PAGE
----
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New ANSI standard to address how to safely harness wind energy (3/2)

March 2, 2009
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Due to the growing national emphasis on green energy development and the potential risks involved in green energy-related construction operations, the American Society of Safety Engineers (ASSE) recently announced a new A10 Accredited Standards Committee (ASC) standard project to protect the safety and health of workers involved in construction and demolition operations for wind generation/turbine facilities, the “American National Standard for the Safe Construction and Demolition of Wind Generation/Turbine Facilities” (A10.21-20xx).

“The committee decided to develop this standard because of the national emphasis on green energy, recognizing that thousands of these ‘green’ structures are going to be built and as such present challenging safety and health issues,” A10 Committee Chair Richard King said in a statement. “The purpose of the new standard is to sort out the safety and health issues and provide practical solutions to constructors.”

During the January 2009 A10 ASC meeting, the committee approved the A10.21 subgroup to develop the standard. Ryan J. Jacobson, P.E., manager of wind energy services for Black & Veatch, will serve as the subgroup chair and Walter A. Jones, M.S., associate director, occupational safety and health for Laborers’ Health & Safety Fund of North America, will serve as the A10.21 liaison.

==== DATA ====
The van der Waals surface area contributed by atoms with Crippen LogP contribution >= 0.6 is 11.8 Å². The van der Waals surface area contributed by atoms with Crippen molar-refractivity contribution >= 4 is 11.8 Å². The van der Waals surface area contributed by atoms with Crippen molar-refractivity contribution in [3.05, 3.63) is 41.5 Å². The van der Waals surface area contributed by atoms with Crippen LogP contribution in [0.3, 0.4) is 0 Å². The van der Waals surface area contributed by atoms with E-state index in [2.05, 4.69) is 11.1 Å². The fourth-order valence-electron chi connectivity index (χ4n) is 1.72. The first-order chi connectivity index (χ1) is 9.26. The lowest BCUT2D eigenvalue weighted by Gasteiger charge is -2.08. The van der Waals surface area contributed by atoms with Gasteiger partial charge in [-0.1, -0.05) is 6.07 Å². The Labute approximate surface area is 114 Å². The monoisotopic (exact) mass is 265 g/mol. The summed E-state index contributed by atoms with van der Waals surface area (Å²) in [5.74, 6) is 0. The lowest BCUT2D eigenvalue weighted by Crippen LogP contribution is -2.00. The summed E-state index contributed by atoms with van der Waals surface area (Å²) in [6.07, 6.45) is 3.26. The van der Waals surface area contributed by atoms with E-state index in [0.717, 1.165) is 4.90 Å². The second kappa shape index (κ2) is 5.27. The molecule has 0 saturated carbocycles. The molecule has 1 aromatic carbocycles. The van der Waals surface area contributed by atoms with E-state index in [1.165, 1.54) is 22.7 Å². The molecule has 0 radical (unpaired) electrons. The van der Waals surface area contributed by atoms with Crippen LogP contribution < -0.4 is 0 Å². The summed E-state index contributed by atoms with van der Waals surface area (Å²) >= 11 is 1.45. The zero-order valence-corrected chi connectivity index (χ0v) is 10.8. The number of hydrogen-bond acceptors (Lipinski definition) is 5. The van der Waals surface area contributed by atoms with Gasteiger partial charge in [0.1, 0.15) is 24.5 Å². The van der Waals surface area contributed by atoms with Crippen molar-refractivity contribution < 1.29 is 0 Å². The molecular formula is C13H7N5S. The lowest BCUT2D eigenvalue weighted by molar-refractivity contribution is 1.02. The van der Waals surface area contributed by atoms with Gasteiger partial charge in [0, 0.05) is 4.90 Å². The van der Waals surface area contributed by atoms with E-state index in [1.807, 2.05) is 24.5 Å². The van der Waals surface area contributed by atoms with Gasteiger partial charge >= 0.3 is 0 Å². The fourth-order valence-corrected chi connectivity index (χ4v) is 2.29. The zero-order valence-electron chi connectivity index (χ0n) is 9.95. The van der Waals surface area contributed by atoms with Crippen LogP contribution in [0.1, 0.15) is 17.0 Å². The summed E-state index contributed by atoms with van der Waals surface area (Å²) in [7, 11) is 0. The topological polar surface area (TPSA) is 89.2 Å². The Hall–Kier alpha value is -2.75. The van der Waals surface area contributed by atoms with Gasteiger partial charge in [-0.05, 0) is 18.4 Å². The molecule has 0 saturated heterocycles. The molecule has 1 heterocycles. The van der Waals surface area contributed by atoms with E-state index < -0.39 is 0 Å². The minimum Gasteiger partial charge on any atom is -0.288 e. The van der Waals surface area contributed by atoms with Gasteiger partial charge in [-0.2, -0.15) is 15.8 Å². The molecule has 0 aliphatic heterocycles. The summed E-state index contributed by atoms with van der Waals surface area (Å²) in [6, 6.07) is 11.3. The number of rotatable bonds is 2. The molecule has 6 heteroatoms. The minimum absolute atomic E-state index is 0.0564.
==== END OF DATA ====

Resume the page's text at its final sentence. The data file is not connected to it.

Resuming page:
Safety and health issues of concern during construction and demolition of wind generation/turbine facilities that the A10.21 subgroup will address in the development of the standard include working at heights, mechanical assembly of large components, medium voltage electrical safety, and working in exposed environments, according to a statement released by ASSE. The subgroup will cite and recognize other existing voluntary national consensus standards in the development process.

In addition, major construction tasks in a wind project that will be considered include: wind turbine assembly and erection; civil construction (roads and pad clearing); structural construction (foundations); placement of electrical collection system (buried medium voltage lines); and substation and transmission line construction, according to ASSE. Major activities that will also be discussed include: wind turbine generator component offloading; site staging; base tower section placement, which could include anchor bolt tensioning, leveling and grouting; tower assembly; nacelle placement; rotor assembly (typically on the ground); rotor placement; and mechanical completion and commissioning.

ASSE serves as the secretariat for the A10 Accredited Standards Committee on construction and demolition operations. The A10 standards serve as guides to contractors, labor and equipment manufacturers in the construction and demolition industry.

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